On Monday, June 10th, 100 people gathered in front of the Turkish embassy in Copenhagen to show their support for the mass movement in Turkey and protest against brutal repression from the Turkish government. In the demonstration we saw the same phenomena as we see in the Turkish mass movement, that it cuts across all kinds of divisions. There were Turks and Kurds, Iraqis and Iranians, Danes and other nationalities.
The initiative for the demonstration came from Socialistisk Standpunkt who, together with the Alevi Society in Denmark, had organized the protest. Also many other groups participated with banners and placards in Turkish, Danish, Kurdish and English, and also with pictures of the dead and wounded. Occupy Denmark, who for several days had organized “Occupy Gezi” in Copenhagen produced placards with five slogans:
- Gezi Park must stay as a park!
- Governors and the police chiefs and everyone who gave orders for, enforced or implemented violent repression, must resign!
- Teargas bombs and other similar material must be prohibited!
- Detained citizens must be immediately released!
- All bans on meetings and demonstrations effecting all squares and public areas must be abolished and stopped!
The first speaker was Marie Frederiksen, editor of Socialistisk Standpunkt. She explained that what had started as a protest against the closure of a park has developed into a mass movement that is an inspiration for workers and youth all over the world. It shows that it is not possible to predict what will be the spark that ignites all the dissatisfaction simmering below the surface.
The International Marxist Tendency (IMT), that Socialistisk Standpunkt is a part of, thinks that the main slogan now must be: Down with Erdogan! But at the same time, she explained, that while the IMT supports all democratic demands, we think that the movement must go further than that. Social justice cannot be achieved as long as a small clique of rich people steals the wealth created by the Turkish workers every day. The struggle for democracy, freedom and against police repression in Turkey cannot be separated from the social struggle.
It is possible to topple Erdogan, but only if the movement takes a step forward. The IMT appeals to the Turkish trade unions to come together and set a date for the start of a general strike. And at the same time we appeal to the Turkish people to form committees of action in factories, schools, cities and villages, on a local, regional and national level, as the only way of making sure the movement is not hijacked as it was in Egypt.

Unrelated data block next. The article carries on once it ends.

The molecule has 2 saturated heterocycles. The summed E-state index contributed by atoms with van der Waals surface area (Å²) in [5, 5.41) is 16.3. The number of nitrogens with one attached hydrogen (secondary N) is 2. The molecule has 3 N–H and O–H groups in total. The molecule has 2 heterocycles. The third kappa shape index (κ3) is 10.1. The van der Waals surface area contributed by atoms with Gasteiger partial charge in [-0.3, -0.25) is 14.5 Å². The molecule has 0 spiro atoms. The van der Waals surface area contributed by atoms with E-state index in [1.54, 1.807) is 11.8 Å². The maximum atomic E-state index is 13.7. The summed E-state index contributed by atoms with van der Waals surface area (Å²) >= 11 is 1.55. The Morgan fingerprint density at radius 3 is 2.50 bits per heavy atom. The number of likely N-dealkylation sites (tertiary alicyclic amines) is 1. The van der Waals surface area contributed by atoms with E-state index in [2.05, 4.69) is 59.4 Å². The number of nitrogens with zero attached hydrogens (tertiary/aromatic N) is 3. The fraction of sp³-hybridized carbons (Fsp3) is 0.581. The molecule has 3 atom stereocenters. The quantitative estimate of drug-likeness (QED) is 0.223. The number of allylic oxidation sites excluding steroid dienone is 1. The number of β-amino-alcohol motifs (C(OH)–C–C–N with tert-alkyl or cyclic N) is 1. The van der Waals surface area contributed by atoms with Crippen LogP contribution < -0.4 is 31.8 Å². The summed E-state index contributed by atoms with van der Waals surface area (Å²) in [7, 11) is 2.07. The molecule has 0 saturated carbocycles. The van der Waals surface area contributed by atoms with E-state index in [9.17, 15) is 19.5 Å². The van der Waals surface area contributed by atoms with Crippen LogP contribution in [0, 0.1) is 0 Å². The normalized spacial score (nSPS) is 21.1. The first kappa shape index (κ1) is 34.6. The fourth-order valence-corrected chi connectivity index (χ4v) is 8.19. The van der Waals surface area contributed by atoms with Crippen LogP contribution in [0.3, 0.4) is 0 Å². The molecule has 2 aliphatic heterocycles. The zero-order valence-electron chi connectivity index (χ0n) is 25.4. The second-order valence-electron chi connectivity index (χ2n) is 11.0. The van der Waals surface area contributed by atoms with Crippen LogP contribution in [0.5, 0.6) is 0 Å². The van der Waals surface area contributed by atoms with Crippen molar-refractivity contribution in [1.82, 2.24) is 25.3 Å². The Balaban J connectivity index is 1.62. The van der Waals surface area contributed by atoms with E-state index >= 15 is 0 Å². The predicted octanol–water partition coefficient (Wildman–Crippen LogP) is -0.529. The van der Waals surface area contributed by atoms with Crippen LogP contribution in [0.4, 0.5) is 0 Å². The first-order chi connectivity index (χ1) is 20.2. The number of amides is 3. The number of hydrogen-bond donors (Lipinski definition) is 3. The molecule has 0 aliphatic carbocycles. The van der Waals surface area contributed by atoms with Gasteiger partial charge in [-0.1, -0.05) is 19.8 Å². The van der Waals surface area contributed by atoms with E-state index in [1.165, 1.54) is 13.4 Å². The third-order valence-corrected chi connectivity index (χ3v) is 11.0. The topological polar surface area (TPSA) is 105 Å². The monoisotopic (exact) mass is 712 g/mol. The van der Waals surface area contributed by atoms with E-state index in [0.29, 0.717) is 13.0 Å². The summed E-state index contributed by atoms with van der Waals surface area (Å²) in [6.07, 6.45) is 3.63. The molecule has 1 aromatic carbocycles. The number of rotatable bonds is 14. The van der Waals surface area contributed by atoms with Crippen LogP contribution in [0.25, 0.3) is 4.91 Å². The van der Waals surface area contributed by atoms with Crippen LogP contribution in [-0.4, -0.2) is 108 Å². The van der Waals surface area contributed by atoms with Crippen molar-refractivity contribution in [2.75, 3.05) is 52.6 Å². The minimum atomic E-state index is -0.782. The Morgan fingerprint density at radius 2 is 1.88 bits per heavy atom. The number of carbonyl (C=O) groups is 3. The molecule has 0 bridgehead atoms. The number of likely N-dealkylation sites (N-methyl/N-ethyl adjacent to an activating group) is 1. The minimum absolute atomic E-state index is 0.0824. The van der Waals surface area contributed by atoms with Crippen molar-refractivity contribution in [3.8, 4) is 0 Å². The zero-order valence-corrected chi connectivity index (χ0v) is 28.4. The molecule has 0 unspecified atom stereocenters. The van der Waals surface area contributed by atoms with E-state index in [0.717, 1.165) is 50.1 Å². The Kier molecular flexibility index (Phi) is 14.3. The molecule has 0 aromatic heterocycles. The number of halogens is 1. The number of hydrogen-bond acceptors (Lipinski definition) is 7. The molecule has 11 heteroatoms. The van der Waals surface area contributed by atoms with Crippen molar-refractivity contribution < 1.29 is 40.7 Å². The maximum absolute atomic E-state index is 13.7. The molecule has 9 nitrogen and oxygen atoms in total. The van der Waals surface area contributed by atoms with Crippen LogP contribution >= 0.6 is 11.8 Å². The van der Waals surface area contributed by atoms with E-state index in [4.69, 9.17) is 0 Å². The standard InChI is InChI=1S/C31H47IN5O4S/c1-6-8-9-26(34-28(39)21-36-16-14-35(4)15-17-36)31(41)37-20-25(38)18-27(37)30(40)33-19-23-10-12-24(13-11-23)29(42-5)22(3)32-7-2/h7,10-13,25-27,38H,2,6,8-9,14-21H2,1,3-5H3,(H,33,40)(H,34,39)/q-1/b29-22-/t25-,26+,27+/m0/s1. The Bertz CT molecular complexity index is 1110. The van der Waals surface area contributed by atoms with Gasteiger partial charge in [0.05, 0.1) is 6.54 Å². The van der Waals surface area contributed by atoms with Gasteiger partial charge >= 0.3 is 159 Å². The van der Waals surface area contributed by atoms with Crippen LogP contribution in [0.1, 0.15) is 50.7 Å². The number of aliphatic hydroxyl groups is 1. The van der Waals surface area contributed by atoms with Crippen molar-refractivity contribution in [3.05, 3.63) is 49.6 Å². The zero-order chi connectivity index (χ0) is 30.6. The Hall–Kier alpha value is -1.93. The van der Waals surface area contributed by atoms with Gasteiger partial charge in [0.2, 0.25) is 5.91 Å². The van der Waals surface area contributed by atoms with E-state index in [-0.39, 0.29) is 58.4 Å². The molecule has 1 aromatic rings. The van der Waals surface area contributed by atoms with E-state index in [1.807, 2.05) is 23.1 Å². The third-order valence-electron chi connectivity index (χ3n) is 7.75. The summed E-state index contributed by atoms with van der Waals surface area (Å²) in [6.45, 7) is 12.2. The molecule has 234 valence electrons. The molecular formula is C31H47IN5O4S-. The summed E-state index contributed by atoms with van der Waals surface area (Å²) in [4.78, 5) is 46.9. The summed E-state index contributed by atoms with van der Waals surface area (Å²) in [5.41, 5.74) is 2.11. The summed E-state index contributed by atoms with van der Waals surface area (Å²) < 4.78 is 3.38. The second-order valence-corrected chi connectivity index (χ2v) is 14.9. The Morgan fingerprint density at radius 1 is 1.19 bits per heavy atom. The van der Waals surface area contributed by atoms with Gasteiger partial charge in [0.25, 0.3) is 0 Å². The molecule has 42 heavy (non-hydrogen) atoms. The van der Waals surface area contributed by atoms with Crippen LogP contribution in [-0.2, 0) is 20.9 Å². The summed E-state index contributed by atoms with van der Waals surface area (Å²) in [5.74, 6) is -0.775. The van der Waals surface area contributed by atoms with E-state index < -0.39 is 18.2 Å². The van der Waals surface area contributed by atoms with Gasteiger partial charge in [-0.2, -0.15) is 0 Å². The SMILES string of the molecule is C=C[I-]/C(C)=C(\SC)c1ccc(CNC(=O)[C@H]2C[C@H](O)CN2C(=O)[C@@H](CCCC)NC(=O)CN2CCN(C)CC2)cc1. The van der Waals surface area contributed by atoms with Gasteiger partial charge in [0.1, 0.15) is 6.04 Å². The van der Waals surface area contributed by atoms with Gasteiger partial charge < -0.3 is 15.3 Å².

The movement in Turkey is part of the movement we have sees in the world in the recent period, as we saw in the Arab Spring, the movement to fight for a dignified future for the young generations. Marie Frederiksen ended with an appeal to the Danish workers’ parties to support the movement in Turkey and condemn the brutal repression by the regime.
The next speaker was Serdal Benli, member of the leadership of the Socialistisk Folkeparti (SF). Serdal Benli spoke in a personal capacity, and not on behalf of the SF who now has a member of its party as the Danish foreign minister. He pointed out how remarkable it is that so many groups are united both in this demonstration and in the movements in Turkey. The Turkish regime has developed into a regime that gasses its own citizens. The treatment the movement is now getting from the Turkish police has been the experience for decades of the oppressed minority groups such as the Alevites and Kurdish people. The Kurds received a harsh lesson when in 2011 they tried to celebrate Kurdish New Year but were gassed.
He went on and condemned the Erdogan regime as arrogant and autocratic and made it clear that Erdogan will not succeed in presenting himself as the “Guardian of Morals”. Turkey is the world’s largest prison for journalists and activists. The important thing with today’s demonstration is to show all who fight for freedom that they are not alone! We have a big responsibility to spreadthis appeal in the whole Western world. He ended by quoting a poem by the Danish poet Carl Scharnbeg: “The one who does not dare to choose which way to go, ends up as a stone on the stairs that the strong step on.” [Our translation, which unfortunately does not give proper credit to the original beautiful poem].
Following him spoke a president of the Alevi Society in Denmark, Cagdas Saglicak. The Alevi Society has organized many events in solidarity with the mass movement in Denmark. He explained that the movement continues in Turkey and that the demonstration at Taksim on Sunday was the largest so far and that people challenged the government by doing what it wishes to prohibit, such as kissing in public, gays showing their love in public, etc. Even though people are getting sacked from their jobs for participating in the movement it now continues on day 14. Erdogan is now threatening to “let the dogs out” and mobilize his supporters. So there is still need for solidarity. He appealed to more countries to publicly support the demonstrations. In the end he encouraged allto participate in the “Occupy Gezi” protests that take place almost on a daily basis in Copenhagen.
After this the microphone was open and several spoke to show their solidarity with the movement. After the speeches the discussions continued between the participants on how to continue the solidarity work. Many visited the Socialistisk Standpunkt stall to get a copy of the IMT statement on Turkey either in Danish, Turkish or in both. We hope the solidarity work continues and appeal to all to raise the question in their party branches, unions or their schools.
Source: Socialistisk Standpunkt